Part of a three-pronged attack on the medium car sector, the LM11 was to be BL’s new mid-sized saloon, based heavily on the upcoming LM10 (nee LC10).
LM11 was originally planned to sit closer to the LM10, performing a similar role to the hatchback that the VW Jetta does to the Golf, or the Orion to the Escort. As can be seen from the images below, the LM11 grew to become a true Cavalier/Sierra rival – and did so in a rather clever way..
LM11 styling models
As can be seen from this model, the LM11 saloon started off as a notchback LM10 – and although it’s not an unpleasant design, it would have had a more limited market appeal than the car than finally hit the shelves in 1984…
LM11E, the estate version
John Ashford, designer of the Montego estate, said: ‘Steve Harper and myself did a proposal each. Steve’s was more of a fastback and mine had the more vertical back which became the preferred option for production. I wanted to distance the estate from the Maestro hatch to give more capacity and make it obviously different. Although it looks larger than the Montego saloon, it is actually the same length.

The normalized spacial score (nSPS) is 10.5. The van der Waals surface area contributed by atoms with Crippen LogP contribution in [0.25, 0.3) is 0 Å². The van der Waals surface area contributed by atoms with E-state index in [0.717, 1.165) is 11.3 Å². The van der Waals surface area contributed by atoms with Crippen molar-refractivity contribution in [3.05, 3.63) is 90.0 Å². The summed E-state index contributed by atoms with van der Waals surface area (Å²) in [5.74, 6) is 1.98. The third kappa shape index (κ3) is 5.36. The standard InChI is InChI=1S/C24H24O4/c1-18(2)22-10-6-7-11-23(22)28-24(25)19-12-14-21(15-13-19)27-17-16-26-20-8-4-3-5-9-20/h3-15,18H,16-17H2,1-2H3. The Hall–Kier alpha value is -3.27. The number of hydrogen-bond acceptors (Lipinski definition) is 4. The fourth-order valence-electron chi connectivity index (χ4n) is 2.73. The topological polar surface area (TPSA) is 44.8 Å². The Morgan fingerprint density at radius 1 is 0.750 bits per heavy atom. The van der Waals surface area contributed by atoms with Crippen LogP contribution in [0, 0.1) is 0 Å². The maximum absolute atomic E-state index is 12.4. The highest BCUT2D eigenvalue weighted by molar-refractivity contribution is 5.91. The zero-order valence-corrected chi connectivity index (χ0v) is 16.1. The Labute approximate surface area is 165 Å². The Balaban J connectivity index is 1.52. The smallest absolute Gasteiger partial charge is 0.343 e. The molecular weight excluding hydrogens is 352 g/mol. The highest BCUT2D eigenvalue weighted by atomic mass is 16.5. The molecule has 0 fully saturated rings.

‘I was keen to provide a level floor into the boot area to make an easy load platform and, from my point of view as a keen walker, possible to sit there comfortably, with the tailgate raised, to change from boots to shoes without muddying the interior. This requirement dictated the central drop line of the rear bumper.’
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Is the Editor of the Parkers website and price guide, formerly editor of Classic Car Weekly, and launch editor/creator of Modern Classics magazine. Has contributed to various motoring titles including Octane, Practical Classics, Evo, Honest John, CAR magazine, Autocar, Pistonheads, Diesel Car, Practical Performance Car, Performance French Car, Car Mechanics, Jaguar World Monthly, MG Enthusiast, Modern MINI, Practical Classics, Fifth Gear Website, Radio 4, and the the Motoring Independent...
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